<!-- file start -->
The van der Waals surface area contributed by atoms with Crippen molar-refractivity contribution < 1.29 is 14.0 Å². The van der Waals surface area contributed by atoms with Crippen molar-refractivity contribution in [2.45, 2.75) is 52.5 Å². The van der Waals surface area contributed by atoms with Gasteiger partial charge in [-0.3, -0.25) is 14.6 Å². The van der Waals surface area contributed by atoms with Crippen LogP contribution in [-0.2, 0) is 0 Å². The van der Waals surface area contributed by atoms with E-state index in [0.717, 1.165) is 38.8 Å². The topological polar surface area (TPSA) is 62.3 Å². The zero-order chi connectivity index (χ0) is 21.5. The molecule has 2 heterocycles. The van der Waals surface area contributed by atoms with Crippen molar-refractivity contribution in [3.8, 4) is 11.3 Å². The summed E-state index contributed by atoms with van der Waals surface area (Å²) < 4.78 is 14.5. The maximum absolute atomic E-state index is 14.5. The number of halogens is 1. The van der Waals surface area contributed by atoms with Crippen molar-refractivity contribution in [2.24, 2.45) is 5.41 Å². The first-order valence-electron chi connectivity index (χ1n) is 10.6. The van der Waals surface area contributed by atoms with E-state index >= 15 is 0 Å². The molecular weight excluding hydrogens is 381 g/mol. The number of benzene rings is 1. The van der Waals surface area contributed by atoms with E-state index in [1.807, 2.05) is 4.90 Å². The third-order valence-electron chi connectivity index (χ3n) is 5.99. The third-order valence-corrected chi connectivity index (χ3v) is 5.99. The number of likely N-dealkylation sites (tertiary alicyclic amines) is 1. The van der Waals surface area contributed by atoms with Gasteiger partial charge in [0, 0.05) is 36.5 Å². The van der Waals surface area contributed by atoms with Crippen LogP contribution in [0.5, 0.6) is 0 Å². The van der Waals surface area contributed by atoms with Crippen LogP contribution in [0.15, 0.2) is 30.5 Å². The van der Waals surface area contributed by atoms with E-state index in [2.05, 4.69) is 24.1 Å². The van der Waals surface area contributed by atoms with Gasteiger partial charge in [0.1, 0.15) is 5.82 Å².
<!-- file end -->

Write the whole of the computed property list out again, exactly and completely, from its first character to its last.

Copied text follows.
The van der Waals surface area contributed by atoms with Crippen molar-refractivity contribution < 1.29 is 14.0 Å². The van der Waals surface area contributed by atoms with Crippen molar-refractivity contribution in [2.45, 2.75) is 52.5 Å². The van der Waals surface area contributed by atoms with Gasteiger partial charge in [-0.3, -0.25) is 14.6 Å². The van der Waals surface area contributed by atoms with Crippen LogP contribution in [-0.2, 0) is 0 Å². The van der Waals surface area contributed by atoms with E-state index in [0.717, 1.165) is 38.8 Å². The topological polar surface area (TPSA) is 62.3 Å². The zero-order chi connectivity index (χ0) is 21.5. The molecule has 2 heterocycles. The van der Waals surface area contributed by atoms with Crippen molar-refractivity contribution in [3.8, 4) is 11.3 Å². The summed E-state index contributed by atoms with van der Waals surface area (Å²) < 4.78 is 14.5. The maximum absolute atomic E-state index is 14.5. The number of halogens is 1. The van der Waals surface area contributed by atoms with Crippen molar-refractivity contribution in [2.24, 2.45) is 5.41 Å². The first-order valence-electron chi connectivity index (χ1n) is 10.6. The van der Waals surface area contributed by atoms with E-state index >= 15 is 0 Å². The molecular weight excluding hydrogens is 381 g/mol. The number of benzene rings is 1. The van der Waals surface area contributed by atoms with E-state index in [1.807, 2.05) is 4.90 Å². The third-order valence-electron chi connectivity index (χ3n) is 5.99. The third-order valence-corrected chi connectivity index (χ3v) is 5.99. The number of likely N-dealkylation sites (tertiary alicyclic amines) is 1. The van der Waals surface area contributed by atoms with Gasteiger partial charge in [0, 0.05) is 36.5 Å². The van der Waals surface area contributed by atoms with Crippen LogP contribution in [0.5, 0.6) is 0 Å². The van der Waals surface area contributed by atoms with Crippen LogP contribution in [0.15, 0.2) is 30.5 Å². The van der Waals surface area contributed by atoms with E-state index in [2.05, 4.69) is 24.1 Å². The van der Waals surface area contributed by atoms with Gasteiger partial charge in [0.1, 0.15) is 5.82 Å².